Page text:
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Eliza Moore Chinn McHatten Ripley, 1832-1912
Social Life in Old New Orleans. Being Recollections of My Girlhood
New York; London: D. Appleton and Company, 1912.

Summary

Eliza Ripley, daughter of Judge Richard H. and Betsy Holmes Chinn, was born in Lexington, Kentucky on February 1, 1832. The family moved to New Orleans when Eliza was just a toddler. She returned to Lexington in 1852 to marry James Alexander McHatton, but relocated with her husband to Arlington Plantation near Baton Rouge, Louisiana. Ten years later, the couple fled their plantation when Union gunboats appeared on the Mississippi River near their home. Eliza, James, and a small caravan traveled with cotton and supplies through Texas into Mexico, and remained there until they, like many other southern escapees, sailed for Cuba in 1865. In Cuba, the McHattons ran a sugar plantation, using the southern antebellum model with which they were familiar. In 1889, Ripley published a memoir, From Flag to Flag, with D. Appleton about this period of her life. After her husband's death, she and her children returned the United States. She married Dwight Ripley in 1873 and lived the rest of her life in the North. Just one day before her death on July 13, 1912, Ripley completed an agreement to publish her second book, Social Life in Old New Orleans, which chronicles her coming of age in the bustling southern city. A brief biographical sketch is appended to this work.

Social Life in Old New Orleans is a series of anecdotes that reflect the changes in southern society from the mid-nineteenth to the early twentieth century. Ripley, who mourns the passing of many of her contemporaries throughout the narrative, waxes nostalgic for the simplicity of her childhood years. She begins the narrative with descriptions of her early educational experiences in Louisiana and contrasts them with accounts of the years spent at a distant boarding school in New York, where she was separated from family for long periods of time. These reminiscences include descriptions of courtship in the North and South, as well as the literary culture at her conservative northern school.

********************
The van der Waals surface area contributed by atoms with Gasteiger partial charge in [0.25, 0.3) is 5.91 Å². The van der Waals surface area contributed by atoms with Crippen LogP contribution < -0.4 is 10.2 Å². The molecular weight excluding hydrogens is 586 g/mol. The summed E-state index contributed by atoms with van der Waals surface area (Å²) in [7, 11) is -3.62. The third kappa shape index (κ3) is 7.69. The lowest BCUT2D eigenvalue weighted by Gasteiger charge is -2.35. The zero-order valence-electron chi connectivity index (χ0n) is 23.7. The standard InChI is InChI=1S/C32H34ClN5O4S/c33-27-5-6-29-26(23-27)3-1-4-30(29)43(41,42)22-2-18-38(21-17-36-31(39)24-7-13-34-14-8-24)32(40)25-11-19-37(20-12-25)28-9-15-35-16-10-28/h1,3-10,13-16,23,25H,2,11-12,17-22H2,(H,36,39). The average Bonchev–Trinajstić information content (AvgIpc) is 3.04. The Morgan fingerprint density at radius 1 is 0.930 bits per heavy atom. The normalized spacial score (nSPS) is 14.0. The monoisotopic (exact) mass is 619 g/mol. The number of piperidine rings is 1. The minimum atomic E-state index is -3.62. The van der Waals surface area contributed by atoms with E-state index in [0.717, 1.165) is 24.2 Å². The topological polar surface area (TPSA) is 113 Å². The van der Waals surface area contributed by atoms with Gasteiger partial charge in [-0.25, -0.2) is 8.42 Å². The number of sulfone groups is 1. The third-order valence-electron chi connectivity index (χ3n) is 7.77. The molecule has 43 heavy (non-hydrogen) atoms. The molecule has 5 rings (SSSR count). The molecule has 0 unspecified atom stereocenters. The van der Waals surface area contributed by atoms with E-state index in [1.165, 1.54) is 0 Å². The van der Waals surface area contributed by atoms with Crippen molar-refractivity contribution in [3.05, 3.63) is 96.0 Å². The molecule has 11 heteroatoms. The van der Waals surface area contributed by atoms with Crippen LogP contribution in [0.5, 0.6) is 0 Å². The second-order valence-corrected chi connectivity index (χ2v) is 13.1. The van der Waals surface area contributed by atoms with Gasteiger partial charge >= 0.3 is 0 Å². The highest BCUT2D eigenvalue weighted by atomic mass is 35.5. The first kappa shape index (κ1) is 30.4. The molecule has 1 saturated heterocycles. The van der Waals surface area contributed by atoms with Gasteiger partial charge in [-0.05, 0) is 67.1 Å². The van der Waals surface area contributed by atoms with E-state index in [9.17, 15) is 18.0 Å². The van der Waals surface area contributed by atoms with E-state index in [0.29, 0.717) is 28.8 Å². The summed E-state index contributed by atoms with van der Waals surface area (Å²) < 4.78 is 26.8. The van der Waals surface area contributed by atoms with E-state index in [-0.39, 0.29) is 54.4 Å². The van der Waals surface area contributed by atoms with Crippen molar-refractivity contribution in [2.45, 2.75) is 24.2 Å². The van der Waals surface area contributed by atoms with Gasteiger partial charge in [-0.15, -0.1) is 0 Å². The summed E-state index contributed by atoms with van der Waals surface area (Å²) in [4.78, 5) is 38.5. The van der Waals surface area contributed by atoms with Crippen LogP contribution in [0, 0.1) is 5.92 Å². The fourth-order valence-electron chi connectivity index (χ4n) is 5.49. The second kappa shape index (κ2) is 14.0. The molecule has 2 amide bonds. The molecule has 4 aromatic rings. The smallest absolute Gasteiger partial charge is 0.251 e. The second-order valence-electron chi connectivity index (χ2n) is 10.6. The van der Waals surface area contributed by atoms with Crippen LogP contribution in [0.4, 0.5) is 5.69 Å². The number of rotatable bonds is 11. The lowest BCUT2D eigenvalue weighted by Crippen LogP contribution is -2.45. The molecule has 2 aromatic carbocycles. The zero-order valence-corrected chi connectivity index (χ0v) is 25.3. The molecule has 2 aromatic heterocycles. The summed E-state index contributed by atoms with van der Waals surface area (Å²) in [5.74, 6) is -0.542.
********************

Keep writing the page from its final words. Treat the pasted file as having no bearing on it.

Ripley focuses much of her attention on the popular entertainment and fashions of New Orleans. She takes the reader on walks through typical upper-class New Orleans homes, commenting on the gardens, lighting, clothing, furnishings, and interior designs, especially murals and other art. She also addresses the southern social customs and mores of the 1840s and 50s, including visiting and invitation rituals, food preparation, makeup, and shopping habits. This discussion of customs also includes a comparison of nineteenth and twentieth century weddings (including ceremonies, receptions, and gifts) and divorce trends.

In one of the most important chapters in the work, "The Old Plantation Life," Ripley recounts key elements of antebellum plantation culture, including the treatment and day-to-day life of enslaved African Americans. Although she refutes many abolitionist allegations, she claims that she is not an apologist for slavery and demonstrates her familiarity with John Brown and Booker T. Washington as well as Harriet Beecher Stowe's Uncle Tom's Cabin. She also pays homage to African American women who worked as domestic caretakers. In the chapter entitled "A Monument to Mammies," Ripley describes many families' dependence on the black domestic servant. As part of this discussion, she mentions her servant Charlotte, who is a major character in Ripley's first book, From Flag to Flag.

These controversial issues set the stage for Ripley's last chapters, which are concerned with the Civil War and Reconstruction. She describes, for example, a wartime wedding, conducted in haste, so that the groom would not be taken prisoner by the advancing Union forces. As part of this story, Ripley reflects, "All information about things beyond our physical eyesight was questionable. In the rush of uncertain and unlooked-for events, we could not plan any future, even one day ahead, so overwhelmed were we in mind and estate (not to mention body) with the strenuousness of the pitiful present" (p. 233). She portrays the North as paternalistic and punitive, forcing the South to drink the "nauseous medicine, labeled 'Reconstruction'"(p. 275)—a description that contrasts markedly with her more restrained sentiments about the Union in From Flag to Flag.

Works Consulted: Conrad, Glenn R., ed., Dictionary of Louisiana Biography, New Orleans; Louisiana Historical Association, 1988; Kaufman, Janet E. "Ripley, Eliza (Moore Chinn) M(cHatton)," American Women Writers: A Critical Reference Guide from Colonial Times to the Present, New York: Ungar, 2000.

Jennifer L. Larson

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